Hurdman in early August

I went to Hurdman Park twice in my first week back to work after my holiday; I hadn’t been there in a while and I was curious as to whether much had changed since I’d been away. During my visit it became clear that summer is definitely waning here in Ottawa – the birds are no longer spending energy on singing and defending territories. I heard a cardinal, a couple of Song Sparrows and a Red-eyed Vireo singing, but the Warbling Vireos, Yellow Warblers, American Redstarts, Least Flycatchers and Common Yellowthroats have already ceased. I noticed one redstart foraging in the woods along the feeder path, but saw none of the usual Eastern Kingbirds, Red-winged Blackbirds, Baltimore Orioles, woodpeckers, nuthatches or Yellow Warblers. I assume that the chicks have all fledged and the birds have left their nesting areas in search of more abundant food sources in order to prepare for the long journey south soon to come.

The most interesting birds that I found on my first visit were the pair of Black Swans on the river near the 417 bridge. These birds are not native, nor are they wild; they are owned by the City of Ottawa and roam the Rideau River freely during the summer. This was the second time I had seen them here this year.

Black Swans

Eastern Forktails and Powdered Dancers were common along the trails, and I found a few Stream Bluets in the vegetation near the river. A large Common Green Darner and and unidentified mosaic darner were the only dragonflies that I noticed. There weren’t many butterflies flying, either; I saw about half a dozen Cabbage Whites, one Common Ringlet, and one blue (probably an Eastern-Tailed Blue, though I didn’t get a good look at it).

Despite the scarcity of butterflies and dragonflies, I did come across a few really neat insects. The first was a Milkweed Leaf Beetle seen on a Common Milkweed plant next to the bike path. It was larger than a lady beetle, and at first I thought it was a Japanese Beetle which is often abundant here. I took a closer look, and was delighted when I realized it was a native Milkweed Leaf Beetle instead, welcoming the opportunity to take a couple of photographs. This was only the third time I’d ever come across these colourful beetles.

Milkweed Leaf Beetle

There were about 20 of these beetles on the milkweeds and in the grass, many of which allowed close-ups with my camera.

Milkweed Leaf Beetle

The other insect I found really interesting was this Pelecinid Wasp, a long, thin black wasp which bears no resemblance to the wasps found gathering pollen from flowers in one’s garden. These distinctive wasps are found in forests, especially deciduous forests, and the female is easily identified by its long six-segmented abdomen which is about five times the length of the rest of the body. The larva are parasitoids of insect larvae that feed on decomposing wood. The female wasp uses its ovipositor to detect host larva, such as scarab beetles and wood-boring insects, inside the wood or soil and then lays one egg on each. The Pelecinid larva burrows into the beetle larva, killing it, and feeds on its remains until it pupates there in soil.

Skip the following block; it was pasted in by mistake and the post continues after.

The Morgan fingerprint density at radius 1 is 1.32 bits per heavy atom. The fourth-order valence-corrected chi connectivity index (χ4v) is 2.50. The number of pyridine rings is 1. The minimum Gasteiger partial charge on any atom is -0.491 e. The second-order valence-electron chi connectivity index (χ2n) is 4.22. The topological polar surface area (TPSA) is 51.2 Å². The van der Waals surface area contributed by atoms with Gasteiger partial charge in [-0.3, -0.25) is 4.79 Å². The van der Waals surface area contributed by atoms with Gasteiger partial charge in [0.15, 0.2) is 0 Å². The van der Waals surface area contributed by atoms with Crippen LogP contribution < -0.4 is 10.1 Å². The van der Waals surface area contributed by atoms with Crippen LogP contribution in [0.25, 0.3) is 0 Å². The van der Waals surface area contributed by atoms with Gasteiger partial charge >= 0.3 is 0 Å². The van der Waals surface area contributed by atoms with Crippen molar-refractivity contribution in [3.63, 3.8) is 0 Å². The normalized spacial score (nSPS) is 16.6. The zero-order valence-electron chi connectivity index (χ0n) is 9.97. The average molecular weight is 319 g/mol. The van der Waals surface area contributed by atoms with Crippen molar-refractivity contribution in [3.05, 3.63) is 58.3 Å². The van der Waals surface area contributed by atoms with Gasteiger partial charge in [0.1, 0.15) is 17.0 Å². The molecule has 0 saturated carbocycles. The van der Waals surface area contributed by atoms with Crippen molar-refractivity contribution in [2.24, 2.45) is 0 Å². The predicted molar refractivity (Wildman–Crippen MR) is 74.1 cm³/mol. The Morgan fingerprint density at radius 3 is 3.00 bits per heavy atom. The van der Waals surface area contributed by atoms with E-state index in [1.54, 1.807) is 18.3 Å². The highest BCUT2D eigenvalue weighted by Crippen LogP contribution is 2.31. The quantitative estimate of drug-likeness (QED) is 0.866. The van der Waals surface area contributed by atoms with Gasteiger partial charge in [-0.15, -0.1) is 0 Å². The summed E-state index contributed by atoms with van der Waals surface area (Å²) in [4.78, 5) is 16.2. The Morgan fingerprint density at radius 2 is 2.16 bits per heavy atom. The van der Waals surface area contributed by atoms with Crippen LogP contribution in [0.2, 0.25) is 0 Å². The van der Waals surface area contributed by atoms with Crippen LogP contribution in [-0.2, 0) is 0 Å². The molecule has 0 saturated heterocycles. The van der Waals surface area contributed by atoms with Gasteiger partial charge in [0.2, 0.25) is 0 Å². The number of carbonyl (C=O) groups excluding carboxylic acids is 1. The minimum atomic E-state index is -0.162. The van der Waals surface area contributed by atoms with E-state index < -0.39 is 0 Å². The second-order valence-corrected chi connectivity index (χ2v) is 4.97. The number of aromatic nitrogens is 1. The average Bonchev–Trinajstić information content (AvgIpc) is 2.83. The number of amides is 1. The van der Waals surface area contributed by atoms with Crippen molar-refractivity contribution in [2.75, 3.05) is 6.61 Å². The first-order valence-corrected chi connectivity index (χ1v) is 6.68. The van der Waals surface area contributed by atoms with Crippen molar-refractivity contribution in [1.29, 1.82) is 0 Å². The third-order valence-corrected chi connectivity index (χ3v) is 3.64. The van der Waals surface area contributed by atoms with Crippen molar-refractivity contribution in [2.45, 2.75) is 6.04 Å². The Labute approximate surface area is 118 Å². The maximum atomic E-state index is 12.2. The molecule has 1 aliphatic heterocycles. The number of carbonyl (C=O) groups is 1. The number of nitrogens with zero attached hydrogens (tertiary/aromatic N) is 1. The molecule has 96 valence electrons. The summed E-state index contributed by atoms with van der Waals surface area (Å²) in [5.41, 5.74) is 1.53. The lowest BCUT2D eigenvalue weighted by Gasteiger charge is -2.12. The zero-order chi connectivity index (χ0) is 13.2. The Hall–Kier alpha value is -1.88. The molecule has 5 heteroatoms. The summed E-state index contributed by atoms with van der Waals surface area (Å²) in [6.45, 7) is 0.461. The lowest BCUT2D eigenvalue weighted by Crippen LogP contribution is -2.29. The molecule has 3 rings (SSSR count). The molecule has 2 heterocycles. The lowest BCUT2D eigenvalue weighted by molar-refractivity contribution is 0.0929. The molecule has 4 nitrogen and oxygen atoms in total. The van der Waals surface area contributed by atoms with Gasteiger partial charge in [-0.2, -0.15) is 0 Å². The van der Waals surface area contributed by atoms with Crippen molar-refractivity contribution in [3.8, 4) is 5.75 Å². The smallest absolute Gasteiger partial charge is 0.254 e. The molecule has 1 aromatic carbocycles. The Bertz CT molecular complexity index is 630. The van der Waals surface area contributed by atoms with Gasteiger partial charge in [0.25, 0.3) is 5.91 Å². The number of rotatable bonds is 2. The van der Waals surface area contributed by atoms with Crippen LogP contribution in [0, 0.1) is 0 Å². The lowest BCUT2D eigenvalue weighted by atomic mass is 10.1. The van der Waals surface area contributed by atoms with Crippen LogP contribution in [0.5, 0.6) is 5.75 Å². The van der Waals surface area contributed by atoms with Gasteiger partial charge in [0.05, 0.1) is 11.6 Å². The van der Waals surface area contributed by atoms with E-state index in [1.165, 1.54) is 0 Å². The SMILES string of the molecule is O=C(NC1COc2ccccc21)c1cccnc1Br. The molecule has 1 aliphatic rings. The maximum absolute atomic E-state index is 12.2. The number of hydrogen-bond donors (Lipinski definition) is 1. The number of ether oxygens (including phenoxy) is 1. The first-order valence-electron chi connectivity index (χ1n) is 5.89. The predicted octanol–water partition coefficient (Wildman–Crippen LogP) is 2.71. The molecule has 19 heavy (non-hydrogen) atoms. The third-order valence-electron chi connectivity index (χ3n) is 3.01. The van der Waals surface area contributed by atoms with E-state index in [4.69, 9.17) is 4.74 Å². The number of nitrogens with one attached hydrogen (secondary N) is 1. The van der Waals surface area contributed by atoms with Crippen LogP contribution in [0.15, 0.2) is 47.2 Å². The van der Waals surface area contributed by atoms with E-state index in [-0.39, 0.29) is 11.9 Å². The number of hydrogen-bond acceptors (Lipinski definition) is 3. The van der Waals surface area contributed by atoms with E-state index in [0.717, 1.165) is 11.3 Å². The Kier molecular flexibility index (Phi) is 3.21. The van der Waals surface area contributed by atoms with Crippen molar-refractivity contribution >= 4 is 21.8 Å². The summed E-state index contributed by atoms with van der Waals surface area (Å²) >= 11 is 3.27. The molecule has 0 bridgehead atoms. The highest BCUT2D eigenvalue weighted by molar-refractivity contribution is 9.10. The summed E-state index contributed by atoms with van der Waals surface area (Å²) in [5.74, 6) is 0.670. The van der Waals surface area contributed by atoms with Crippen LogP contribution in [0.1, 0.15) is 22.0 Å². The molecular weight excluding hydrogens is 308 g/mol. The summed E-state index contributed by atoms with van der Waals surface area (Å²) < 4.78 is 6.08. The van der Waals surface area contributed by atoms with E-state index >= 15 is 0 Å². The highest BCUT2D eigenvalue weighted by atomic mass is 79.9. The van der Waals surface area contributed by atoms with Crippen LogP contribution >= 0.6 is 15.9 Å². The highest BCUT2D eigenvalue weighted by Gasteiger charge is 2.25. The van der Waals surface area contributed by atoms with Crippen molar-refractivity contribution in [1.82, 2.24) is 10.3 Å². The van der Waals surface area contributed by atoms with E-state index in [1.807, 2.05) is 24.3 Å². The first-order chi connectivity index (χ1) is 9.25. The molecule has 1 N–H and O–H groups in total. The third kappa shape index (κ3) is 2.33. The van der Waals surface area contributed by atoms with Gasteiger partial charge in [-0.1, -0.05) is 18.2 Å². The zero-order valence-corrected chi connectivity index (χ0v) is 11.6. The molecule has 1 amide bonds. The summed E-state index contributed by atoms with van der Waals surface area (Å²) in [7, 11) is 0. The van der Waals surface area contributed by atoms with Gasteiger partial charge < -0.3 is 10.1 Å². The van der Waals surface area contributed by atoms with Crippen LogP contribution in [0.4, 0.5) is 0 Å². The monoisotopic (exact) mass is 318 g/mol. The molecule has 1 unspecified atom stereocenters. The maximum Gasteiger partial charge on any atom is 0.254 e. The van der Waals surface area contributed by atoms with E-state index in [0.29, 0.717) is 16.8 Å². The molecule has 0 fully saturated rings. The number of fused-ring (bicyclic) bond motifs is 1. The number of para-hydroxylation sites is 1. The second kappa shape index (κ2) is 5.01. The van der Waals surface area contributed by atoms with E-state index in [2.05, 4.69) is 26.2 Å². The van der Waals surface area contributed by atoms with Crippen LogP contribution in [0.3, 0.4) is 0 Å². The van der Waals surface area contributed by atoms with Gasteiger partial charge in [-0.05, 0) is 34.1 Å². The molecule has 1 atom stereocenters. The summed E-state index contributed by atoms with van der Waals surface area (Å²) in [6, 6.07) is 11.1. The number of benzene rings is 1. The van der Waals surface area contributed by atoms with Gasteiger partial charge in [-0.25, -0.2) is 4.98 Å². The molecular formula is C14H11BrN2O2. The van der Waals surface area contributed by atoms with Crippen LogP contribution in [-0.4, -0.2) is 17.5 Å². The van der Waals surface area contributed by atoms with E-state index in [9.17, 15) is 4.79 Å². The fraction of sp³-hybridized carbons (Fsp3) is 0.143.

Pelecinid Wasp

On Friday I didn’t find any unusual birds or butterflies, but a couple of colourful insects caught my attention. I was watching the flowers along the bike path for Eastern Tailed Blue butterflies when I found this red bug instead. You can tell from the shape of the wings that it is one of the true bugs rather than a beetle. As best as I can tell it is a plant bug of the genus Lopidea.

Lopidea sp.

There are always lots of bees and wasps at Hurdman, but this year I haven’t spent much time photographing them. When I came across this sweat bee feeding on the bright yellow Helianthus flower I immediately stopped to photograph him. I love how his yellow and green colours match the colours of the flower and the background!

Sweat Bee

Although there is still at least one more month of summer left, I can’t help wishing that fall migration was under way. I’m looking forward to seeing some different species of birds and photographing something other than insects for a change. Although shorebirds have already been reported from Shirley’s Bay, they typically don’t stop in at Hurdman as there are no mudflats along the Rideau River here. It should be a good spot when songbird migration begins, but that won’t be for a couple of weeks yet. Now that all the summer residents are leaving, it will be nice to see something different.

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